The rising demand needed new suppliers. Most other whole-tree chip contractors, accustomed to the flexible chip-quality standards of the power plants, shied away. In contrast, Bruce and Bryce Limlaw saw opportunity.

“Any business that you do is a gamble,” Bruce Limlaw observes. “If you see the opportunity out there, go do it.”

"There’s More Coming on all the Time"

Limlaw Pulpwood and Chipping now employs 15-20 people. Along with its own cutting and processing of timber, the business buys wood from about 50 small-scale area loggers each year. The Limlaws recently invested in new screening equipment to help them produce the quality-controlled chips that community-scale biomass heating systems prefer.

“Originally, there wasn’t anybody screening chips, unless it was a sawmill,” Bruce says. Today, he adds, those sawmills still in business mostly use their own chips, to heat their own drying kilns—so sawmills rarely have clean chips they can sell to schools.

Thanks to their screening equipment, the Limlaws do.

“It’s a lot cleaner product—a good share of the bark is gone,” Bruce says. His screening system feeds chips over a wide-mesh screen that shakes, causing the smaller chips to fall through and larger pieces, including most of the bark, to stay on the screen. The filtered chips are screened a second time, this time on a vibrating fine mesh that shakes through the sawdust and leaves a product that’s well-suited to community-scale heating plants.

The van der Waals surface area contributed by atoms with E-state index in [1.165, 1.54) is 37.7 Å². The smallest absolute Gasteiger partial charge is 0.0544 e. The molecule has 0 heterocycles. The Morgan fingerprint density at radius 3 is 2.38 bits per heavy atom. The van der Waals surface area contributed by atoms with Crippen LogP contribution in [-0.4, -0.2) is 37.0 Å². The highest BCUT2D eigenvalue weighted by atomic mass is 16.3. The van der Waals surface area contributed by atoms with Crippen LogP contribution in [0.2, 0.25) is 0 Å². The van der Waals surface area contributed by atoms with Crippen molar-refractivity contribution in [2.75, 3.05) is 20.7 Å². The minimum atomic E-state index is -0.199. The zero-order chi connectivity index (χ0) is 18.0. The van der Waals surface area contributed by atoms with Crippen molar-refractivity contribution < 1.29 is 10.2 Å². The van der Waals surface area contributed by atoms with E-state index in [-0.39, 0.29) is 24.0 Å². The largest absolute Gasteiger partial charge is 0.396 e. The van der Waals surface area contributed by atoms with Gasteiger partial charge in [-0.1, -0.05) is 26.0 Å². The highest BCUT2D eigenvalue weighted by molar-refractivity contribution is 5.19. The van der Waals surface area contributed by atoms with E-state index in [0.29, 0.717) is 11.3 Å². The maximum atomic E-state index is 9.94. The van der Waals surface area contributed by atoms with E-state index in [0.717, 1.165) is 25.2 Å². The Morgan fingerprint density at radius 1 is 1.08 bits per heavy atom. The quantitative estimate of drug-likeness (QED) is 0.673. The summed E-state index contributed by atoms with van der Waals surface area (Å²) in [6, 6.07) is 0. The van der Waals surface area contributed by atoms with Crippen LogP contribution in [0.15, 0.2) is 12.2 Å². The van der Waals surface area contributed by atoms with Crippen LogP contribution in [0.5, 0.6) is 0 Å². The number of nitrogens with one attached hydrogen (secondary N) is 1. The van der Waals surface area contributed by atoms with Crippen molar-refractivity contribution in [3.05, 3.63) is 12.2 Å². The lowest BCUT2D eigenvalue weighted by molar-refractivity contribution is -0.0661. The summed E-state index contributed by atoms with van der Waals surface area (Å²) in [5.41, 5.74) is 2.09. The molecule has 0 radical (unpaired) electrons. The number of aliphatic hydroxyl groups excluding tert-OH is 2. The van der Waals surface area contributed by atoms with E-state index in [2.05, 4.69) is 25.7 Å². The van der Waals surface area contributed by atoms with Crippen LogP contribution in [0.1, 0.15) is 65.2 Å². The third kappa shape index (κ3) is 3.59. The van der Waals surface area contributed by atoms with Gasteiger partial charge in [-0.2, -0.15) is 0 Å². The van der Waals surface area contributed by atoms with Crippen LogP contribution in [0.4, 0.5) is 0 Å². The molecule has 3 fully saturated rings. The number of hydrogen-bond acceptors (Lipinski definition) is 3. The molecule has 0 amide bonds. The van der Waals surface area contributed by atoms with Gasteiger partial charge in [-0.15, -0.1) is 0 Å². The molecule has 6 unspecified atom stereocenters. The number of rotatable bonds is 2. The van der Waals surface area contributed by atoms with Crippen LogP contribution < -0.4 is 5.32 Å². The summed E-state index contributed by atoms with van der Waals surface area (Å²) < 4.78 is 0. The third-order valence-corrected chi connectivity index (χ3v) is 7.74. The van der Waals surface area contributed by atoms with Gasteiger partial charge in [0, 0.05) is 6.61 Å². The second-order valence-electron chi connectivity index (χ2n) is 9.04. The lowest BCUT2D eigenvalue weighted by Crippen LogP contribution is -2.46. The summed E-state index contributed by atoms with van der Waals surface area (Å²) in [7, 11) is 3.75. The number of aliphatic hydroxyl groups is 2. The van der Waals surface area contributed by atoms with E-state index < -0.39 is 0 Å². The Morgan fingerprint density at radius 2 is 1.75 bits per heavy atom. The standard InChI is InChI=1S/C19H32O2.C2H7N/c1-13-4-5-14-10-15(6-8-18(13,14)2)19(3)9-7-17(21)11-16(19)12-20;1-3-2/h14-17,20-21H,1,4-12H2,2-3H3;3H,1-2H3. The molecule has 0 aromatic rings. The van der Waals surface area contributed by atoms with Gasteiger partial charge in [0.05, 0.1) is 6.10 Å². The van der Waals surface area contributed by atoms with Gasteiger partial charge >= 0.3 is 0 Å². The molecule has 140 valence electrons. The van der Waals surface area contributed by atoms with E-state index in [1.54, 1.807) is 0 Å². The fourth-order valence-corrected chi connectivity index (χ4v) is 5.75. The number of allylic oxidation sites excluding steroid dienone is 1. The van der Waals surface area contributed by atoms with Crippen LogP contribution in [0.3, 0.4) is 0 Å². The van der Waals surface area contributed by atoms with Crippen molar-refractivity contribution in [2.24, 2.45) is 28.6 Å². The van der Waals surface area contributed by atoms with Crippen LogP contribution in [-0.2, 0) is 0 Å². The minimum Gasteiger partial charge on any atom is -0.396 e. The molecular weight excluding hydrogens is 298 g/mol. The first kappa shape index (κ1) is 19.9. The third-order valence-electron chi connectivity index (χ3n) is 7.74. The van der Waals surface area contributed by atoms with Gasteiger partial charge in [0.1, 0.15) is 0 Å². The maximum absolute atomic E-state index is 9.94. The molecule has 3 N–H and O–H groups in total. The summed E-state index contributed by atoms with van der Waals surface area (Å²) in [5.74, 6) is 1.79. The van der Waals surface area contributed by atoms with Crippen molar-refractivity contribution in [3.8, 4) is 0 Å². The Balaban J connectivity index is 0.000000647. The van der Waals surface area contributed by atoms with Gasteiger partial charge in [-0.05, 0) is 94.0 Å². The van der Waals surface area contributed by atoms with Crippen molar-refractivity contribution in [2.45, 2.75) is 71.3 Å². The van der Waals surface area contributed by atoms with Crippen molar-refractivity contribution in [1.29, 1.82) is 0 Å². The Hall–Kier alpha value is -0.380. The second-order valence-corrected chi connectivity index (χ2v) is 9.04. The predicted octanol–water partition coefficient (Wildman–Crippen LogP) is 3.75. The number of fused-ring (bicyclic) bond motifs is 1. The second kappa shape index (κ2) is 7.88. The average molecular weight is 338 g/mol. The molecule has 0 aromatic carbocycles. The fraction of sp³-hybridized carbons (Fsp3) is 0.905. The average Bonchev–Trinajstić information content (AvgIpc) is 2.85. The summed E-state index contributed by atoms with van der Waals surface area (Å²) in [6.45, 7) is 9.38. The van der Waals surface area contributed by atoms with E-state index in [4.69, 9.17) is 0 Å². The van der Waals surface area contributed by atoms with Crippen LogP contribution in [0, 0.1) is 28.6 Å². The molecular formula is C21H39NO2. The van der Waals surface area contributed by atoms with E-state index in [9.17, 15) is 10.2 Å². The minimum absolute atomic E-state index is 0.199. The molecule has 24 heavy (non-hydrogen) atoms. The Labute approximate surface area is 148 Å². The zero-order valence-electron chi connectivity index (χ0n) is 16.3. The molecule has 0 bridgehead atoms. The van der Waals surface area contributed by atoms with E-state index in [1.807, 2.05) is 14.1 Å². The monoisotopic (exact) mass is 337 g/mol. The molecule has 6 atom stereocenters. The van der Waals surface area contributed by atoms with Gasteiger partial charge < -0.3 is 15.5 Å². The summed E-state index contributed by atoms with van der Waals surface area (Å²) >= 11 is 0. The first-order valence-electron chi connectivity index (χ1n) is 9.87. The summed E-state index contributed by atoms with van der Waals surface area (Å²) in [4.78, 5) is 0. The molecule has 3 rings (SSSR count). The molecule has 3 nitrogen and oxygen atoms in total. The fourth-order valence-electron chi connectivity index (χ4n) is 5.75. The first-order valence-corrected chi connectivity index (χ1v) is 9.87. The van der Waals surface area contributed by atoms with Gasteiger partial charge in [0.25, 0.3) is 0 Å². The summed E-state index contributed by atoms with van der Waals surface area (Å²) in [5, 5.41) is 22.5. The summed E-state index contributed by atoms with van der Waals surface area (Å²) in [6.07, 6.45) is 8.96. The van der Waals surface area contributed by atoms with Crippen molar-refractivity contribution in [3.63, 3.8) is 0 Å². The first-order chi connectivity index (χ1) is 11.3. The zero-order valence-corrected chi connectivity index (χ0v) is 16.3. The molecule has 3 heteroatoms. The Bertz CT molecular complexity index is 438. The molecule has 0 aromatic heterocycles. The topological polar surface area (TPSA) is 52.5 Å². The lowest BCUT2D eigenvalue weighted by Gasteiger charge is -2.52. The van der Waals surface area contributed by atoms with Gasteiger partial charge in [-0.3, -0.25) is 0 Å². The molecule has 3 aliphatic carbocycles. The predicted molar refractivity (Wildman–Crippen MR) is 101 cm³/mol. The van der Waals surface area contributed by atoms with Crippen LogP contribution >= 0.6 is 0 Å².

The Limlaws have even found markets for their screening byproducts: They sell sawdust to farmers for animal bedding, and ship the rougher chips to the power plants. They still sell a little pulpwood to paper mills—but the few mills remaining in the region are now hours away. Bruce is relieved to have moved toward supplying an array of smaller clients, almost all within a 50-mile radius.

“If you depend on selling to these large paper mills in New York or Maine, and something happens to one of them them, you’re kind of left out,” he says. “I’d rather have a whole bunch of people, 50 or so entities, that I supply. The schools are going to be there.”

The chips that the Limlaws supply are “bolewood”—made from the stems of trees that once got sold for pulpwood. Screened bolewood chips are a higher-value product than whole-tree chips, and fetch a better price. The Limlaws now stockpile stems in their yard, so they can ship fuel to customers throughout the heating season.

Today in Vermont, biomass systems heat dozens of schools, along with several colleges, the state office complex, and National Life Group, one of Vermont’s largest businesses. Several communities, including the state capitol, are looking into developing biomass district heating systems that would heat their whole downtown areas.

“We don’t get them all,” Bruce Limlaw says of the woodchip customers in his state—“but we get some of them. And there’s more coming on all the time.”